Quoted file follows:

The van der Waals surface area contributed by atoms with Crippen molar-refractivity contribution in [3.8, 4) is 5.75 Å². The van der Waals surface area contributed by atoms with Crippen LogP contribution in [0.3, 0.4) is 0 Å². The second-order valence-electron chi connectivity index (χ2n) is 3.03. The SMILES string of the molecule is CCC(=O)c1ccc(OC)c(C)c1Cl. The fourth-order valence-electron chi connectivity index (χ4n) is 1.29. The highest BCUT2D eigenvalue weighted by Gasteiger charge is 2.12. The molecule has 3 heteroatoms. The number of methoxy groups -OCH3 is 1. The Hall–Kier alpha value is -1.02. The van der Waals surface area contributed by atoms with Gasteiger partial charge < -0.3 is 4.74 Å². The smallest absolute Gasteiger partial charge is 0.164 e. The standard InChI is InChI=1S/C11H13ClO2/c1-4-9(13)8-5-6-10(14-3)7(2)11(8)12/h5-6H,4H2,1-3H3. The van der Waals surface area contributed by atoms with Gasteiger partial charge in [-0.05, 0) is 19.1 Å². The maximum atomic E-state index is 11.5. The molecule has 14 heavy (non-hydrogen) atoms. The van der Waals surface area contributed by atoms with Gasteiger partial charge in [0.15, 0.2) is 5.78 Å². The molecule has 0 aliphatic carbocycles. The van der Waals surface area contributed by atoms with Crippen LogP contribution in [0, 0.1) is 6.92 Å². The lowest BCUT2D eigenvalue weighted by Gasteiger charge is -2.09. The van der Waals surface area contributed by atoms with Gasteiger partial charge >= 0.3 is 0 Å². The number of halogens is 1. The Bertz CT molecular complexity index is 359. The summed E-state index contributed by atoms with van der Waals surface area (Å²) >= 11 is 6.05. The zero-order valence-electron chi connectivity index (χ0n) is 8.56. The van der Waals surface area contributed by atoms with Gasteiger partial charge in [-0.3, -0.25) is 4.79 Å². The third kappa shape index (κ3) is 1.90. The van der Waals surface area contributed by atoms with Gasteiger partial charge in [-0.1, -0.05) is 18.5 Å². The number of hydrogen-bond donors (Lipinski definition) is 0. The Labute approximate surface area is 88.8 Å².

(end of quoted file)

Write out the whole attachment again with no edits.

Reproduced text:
The van der Waals surface area contributed by atoms with Crippen molar-refractivity contribution in [3.8, 4) is 5.75 Å². The van der Waals surface area contributed by atoms with Crippen LogP contribution in [0.3, 0.4) is 0 Å². The second-order valence-electron chi connectivity index (χ2n) is 3.03. The SMILES string of the molecule is CCC(=O)c1ccc(OC)c(C)c1Cl. The fourth-order valence-electron chi connectivity index (χ4n) is 1.29. The highest BCUT2D eigenvalue weighted by Gasteiger charge is 2.12. The molecule has 3 heteroatoms. The number of methoxy groups -OCH3 is 1. The Hall–Kier alpha value is -1.02. The van der Waals surface area contributed by atoms with Gasteiger partial charge < -0.3 is 4.74 Å². The smallest absolute Gasteiger partial charge is 0.164 e. The standard InChI is InChI=1S/C11H13ClO2/c1-4-9(13)8-5-6-10(14-3)7(2)11(8)12/h5-6H,4H2,1-3H3. The van der Waals surface area contributed by atoms with Gasteiger partial charge in [-0.05, 0) is 19.1 Å². The maximum atomic E-state index is 11.5. The molecule has 14 heavy (non-hydrogen) atoms. The van der Waals surface area contributed by atoms with Gasteiger partial charge in [0.15, 0.2) is 5.78 Å². The molecule has 0 aliphatic carbocycles. The van der Waals surface area contributed by atoms with Crippen LogP contribution in [0, 0.1) is 6.92 Å². The lowest BCUT2D eigenvalue weighted by Gasteiger charge is -2.09. The van der Waals surface area contributed by atoms with Gasteiger partial charge >= 0.3 is 0 Å². The number of halogens is 1. The Bertz CT molecular complexity index is 359. The summed E-state index contributed by atoms with van der Waals surface area (Å²) >= 11 is 6.05. The zero-order valence-electron chi connectivity index (χ0n) is 8.56. The van der Waals surface area contributed by atoms with Gasteiger partial charge in [-0.3, -0.25) is 4.79 Å². The third kappa shape index (κ3) is 1.90. The van der Waals surface area contributed by atoms with Gasteiger partial charge in [-0.1, -0.05) is 18.5 Å². The number of hydrogen-bond donors (Lipinski definition) is 0. The Labute approximate surface area is 88.8 Å².